Sometimes the setting is so integral to a novel it becomes one of the characters defining the story. In other words, you could not transport the action to another location and still have the same book. Death in Venice comes to mind, One Hundred Years of Solitude, Steinbeck’s The Chrysanthemums, Burmese Days and so on. Robert Frost’s poems could not be as effective and moving were they removed from rural life in New England. There are many examples.
Yet some of the greatest works of literature are not defined by their locale or period. Shakespeare’s plays can and have been performed far from the setting Shakespeare intended. Coriolanus has recently been transferred to the Balkans, Romeo and Juliet to a Miami-resembling Verona Beach. This has not detracted from their universal themes.
The same is not true though for many a work of literature and the description of the setting leaves as much impression on the reader as the characters or plot.
|The Windmills of La Mancha|
Have you ever gone on a pilgrimage to a setting because it came to life so clearly between the pages of a book you just had to see it for yourself? I once travelled through Spain in search of the towns and villages on the plains of La Mancha where Don Quixote is set. The journey turned into something of a wild goose chase through this windswept desert like region as the exact locations Cervantes based his story on had eluded historians for four centuries, and although we visited interesting villages, none of them exuded a romantic aura associated with a chivalrous knight. The town of Villanueva de los Infantes has since been designated as The Place in La Mancha referred to at the start of Cervantes’ novel. It’s an unremarkable birthplace, but perhaps that was Cervantes’ intention suggesting a courageous knight was unlikely to emerge from such a place.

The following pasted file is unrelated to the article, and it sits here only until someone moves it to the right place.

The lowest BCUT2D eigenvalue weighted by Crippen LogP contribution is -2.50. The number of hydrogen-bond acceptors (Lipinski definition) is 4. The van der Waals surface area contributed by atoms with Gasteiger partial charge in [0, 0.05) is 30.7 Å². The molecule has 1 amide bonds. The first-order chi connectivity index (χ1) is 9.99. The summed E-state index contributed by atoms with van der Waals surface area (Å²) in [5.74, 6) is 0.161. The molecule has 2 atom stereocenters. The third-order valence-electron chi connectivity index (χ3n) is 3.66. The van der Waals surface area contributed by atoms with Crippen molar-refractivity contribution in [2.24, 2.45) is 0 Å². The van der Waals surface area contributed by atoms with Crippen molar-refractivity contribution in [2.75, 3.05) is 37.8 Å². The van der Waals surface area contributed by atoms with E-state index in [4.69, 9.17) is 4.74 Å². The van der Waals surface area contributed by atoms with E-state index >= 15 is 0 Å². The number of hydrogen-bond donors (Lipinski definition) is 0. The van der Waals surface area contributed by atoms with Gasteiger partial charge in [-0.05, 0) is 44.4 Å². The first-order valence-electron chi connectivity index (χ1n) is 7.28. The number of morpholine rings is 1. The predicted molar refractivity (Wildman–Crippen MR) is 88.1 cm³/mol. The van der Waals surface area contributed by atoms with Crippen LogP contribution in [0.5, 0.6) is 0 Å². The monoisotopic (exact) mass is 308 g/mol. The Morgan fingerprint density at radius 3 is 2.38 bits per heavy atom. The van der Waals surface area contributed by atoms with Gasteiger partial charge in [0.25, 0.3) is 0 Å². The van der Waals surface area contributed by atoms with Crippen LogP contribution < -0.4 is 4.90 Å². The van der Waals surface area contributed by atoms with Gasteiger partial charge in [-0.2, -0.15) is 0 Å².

Unimpressive with harsh environmental conditions, the dry arid plains of La Mancha and their windmills are nevertheless integral to the story and the ride of the delusional Don Quixote and his sidekick Sancho Panza through the dusty terrain is what makes the story.
Sometimes places live up to expectations and sometimes they don’t. Two things drew me to Tasmania last January. One: the incredible art gallery, MONA, the Museum of Old and New Art. A limestone cavern filled with spectacular works of art, it is an experience and an education that lives up to expectations. Two: the wild bush setting of Matthew Kneale’s English Passengers, a spectacular journey into primeval Tasmanian forest, that is terrifying, dangerous and impenetrable.
The setting takes over as character once the expedition to find the Garden of Eden commences. The landscape plays tricks on the characters and does not give up secrets readily. By observing the terrain, the various parties believe they can find a way through the bush by using geology and logical deduction but they become hopelessly lost to the living, breathing power of the remote setting. The English passengers don’t fit into these powerful surroundings and the physical difficulties the parties encounter even contribute to mental breakdown.
That remote and impenetrable wilderness still exists in vast tracts in southern Tasmania where there are thousands of acres of land without roads and the only access is by foot. The startling thing is, the menace and danger of the English Passengers’ bush setting remains largely unchanged from when the story was set in 1857.
|Sidney Nolan's Snake at the Museum of Old and New Art|